Melchior Ndadaye

Burundi’s army chief said today that the troops who took part in a coup on Thursday were ready to surrender power in return for an amnesty.

“The military men have accepted that the Government rules again, but it should examine the question of amnesty for those who participated in the coup,” the army chief, Lieut. Col. Jean Bikomagu, told the Burundi Radio, monitored in neighboring Rwanda.

Francois Ngeze, a former Interior Minister who was named head of state by the military rulers, told the Burundi Radio that he had been forced to take a leadership role after the coup.

“Around midday I was taken by force by soldiers to solve the question of security of our country,” he told the radio. “In some areas we have managed to restore security and all we want now is that the fundamental law of the country be restored.”

Mr. Ngeze said he had no information about the fate of President Melchior Ndadaye, Burundi’s first democratically elected leader and the first head of state from the majority Hutu group. There have been unconfirmed reports that Mr. Ndadaye was killed. His election in June ended 31 years of domination by the minority Tutsis of the government and military of this former Belgian colony.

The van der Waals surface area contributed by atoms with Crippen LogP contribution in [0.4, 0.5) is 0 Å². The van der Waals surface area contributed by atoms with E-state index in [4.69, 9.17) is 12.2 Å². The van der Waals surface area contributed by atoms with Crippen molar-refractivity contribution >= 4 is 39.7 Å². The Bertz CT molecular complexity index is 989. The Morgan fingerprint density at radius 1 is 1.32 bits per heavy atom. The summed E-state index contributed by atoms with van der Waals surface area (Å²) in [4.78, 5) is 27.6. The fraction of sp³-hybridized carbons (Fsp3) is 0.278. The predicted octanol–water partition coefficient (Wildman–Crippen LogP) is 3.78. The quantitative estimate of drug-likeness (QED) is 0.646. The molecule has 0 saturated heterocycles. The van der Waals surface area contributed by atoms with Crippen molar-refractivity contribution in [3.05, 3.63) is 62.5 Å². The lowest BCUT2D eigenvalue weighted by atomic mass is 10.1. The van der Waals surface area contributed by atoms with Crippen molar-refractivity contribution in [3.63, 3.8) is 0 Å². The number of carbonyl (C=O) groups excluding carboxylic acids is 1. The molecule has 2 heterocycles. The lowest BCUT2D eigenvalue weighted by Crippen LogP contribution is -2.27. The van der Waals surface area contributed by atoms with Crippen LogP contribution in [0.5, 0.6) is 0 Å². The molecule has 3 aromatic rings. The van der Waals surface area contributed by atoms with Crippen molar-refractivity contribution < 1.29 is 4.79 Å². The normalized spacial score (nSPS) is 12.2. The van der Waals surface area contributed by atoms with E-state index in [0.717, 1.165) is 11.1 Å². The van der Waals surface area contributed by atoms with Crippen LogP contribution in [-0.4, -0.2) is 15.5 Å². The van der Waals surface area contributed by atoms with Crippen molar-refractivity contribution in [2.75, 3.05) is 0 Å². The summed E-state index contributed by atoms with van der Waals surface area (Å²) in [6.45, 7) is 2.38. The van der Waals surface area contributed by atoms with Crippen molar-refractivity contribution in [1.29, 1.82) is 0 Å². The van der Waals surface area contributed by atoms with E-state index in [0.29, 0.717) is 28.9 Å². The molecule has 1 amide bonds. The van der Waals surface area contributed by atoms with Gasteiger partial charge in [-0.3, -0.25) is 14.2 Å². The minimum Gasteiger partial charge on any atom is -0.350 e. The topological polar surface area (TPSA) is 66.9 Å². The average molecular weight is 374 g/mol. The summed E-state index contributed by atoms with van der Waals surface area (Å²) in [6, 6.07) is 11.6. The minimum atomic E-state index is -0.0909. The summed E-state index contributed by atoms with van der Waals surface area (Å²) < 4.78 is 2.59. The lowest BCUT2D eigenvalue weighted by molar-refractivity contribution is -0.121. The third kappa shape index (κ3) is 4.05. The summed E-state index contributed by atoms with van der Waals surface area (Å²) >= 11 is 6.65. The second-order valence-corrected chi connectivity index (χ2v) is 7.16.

“Up to now I do not have precise information about the fate of President Ndadaye and his close supporters,” Mr. Ngeze said.

Colonel Bikomagu told the radio that he had not joined the coup but had been in contact with the planners to “seek ways and means of saving the country,” which has often been torn by deadly conflicts between the majority Hutus and the Tutsis.

Refugees fleeing the coup said today that ethnic battles were under way in the north of Burundi.

Health Minister Jean Minani, in Rwanda, proclaimed a government in exile today and accused the Tutsi-dominated Burundi Army of committing genocide against the Hutu group since the coup.

“It’s genocide in Burundi,” the Health Minister told a Belgian radio station in an interview from Rwanda, just north of Burundi. Mr. Minani said the military was rounding up villagers in trucks, placing the Tutsis in safe areas and then killing the Hutus.

Source: The New York Times